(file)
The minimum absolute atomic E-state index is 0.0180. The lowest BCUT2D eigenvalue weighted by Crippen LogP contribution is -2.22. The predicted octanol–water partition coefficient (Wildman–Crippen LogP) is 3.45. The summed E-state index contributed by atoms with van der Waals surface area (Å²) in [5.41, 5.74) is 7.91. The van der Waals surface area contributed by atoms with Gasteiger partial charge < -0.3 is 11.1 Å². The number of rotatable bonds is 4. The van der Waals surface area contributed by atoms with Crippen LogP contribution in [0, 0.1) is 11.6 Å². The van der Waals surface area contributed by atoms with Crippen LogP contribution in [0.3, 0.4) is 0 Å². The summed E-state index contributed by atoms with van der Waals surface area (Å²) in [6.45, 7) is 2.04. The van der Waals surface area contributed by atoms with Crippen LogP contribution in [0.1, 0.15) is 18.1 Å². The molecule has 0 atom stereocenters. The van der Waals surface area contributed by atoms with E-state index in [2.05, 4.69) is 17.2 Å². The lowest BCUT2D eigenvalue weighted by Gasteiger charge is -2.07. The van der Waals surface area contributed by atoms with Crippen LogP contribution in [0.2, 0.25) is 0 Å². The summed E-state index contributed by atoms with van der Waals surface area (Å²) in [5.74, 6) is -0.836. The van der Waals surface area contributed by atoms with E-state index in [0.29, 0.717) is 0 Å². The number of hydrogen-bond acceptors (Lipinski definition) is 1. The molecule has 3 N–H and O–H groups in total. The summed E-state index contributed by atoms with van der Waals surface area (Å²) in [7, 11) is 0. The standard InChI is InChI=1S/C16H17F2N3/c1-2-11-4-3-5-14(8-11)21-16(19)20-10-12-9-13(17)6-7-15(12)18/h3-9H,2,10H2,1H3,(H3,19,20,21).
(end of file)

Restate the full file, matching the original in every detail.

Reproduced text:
The minimum absolute atomic E-state index is 0.0180. The lowest BCUT2D eigenvalue weighted by Crippen LogP contribution is -2.22. The predicted octanol–water partition coefficient (Wildman–Crippen LogP) is 3.45. The summed E-state index contributed by atoms with van der Waals surface area (Å²) in [5.41, 5.74) is 7.91. The van der Waals surface area contributed by atoms with Gasteiger partial charge < -0.3 is 11.1 Å². The number of rotatable bonds is 4. The van der Waals surface area contributed by atoms with Crippen LogP contribution in [0, 0.1) is 11.6 Å². The van der Waals surface area contributed by atoms with Crippen LogP contribution in [0.3, 0.4) is 0 Å². The summed E-state index contributed by atoms with van der Waals surface area (Å²) in [6.45, 7) is 2.04. The van der Waals surface area contributed by atoms with Crippen LogP contribution in [0.1, 0.15) is 18.1 Å². The molecule has 0 atom stereocenters. The van der Waals surface area contributed by atoms with E-state index in [2.05, 4.69) is 17.2 Å². The lowest BCUT2D eigenvalue weighted by Gasteiger charge is -2.07. The van der Waals surface area contributed by atoms with Crippen LogP contribution in [0.2, 0.25) is 0 Å². The summed E-state index contributed by atoms with van der Waals surface area (Å²) in [5.74, 6) is -0.836. The van der Waals surface area contributed by atoms with E-state index in [0.29, 0.717) is 0 Å². The number of hydrogen-bond acceptors (Lipinski definition) is 1. The molecule has 3 N–H and O–H groups in total. The summed E-state index contributed by atoms with van der Waals surface area (Å²) in [7, 11) is 0. The standard InChI is InChI=1S/C16H17F2N3/c1-2-11-4-3-5-14(8-11)21-16(19)20-10-12-9-13(17)6-7-15(12)18/h3-9H,2,10H2,1H3,(H3,19,20,21).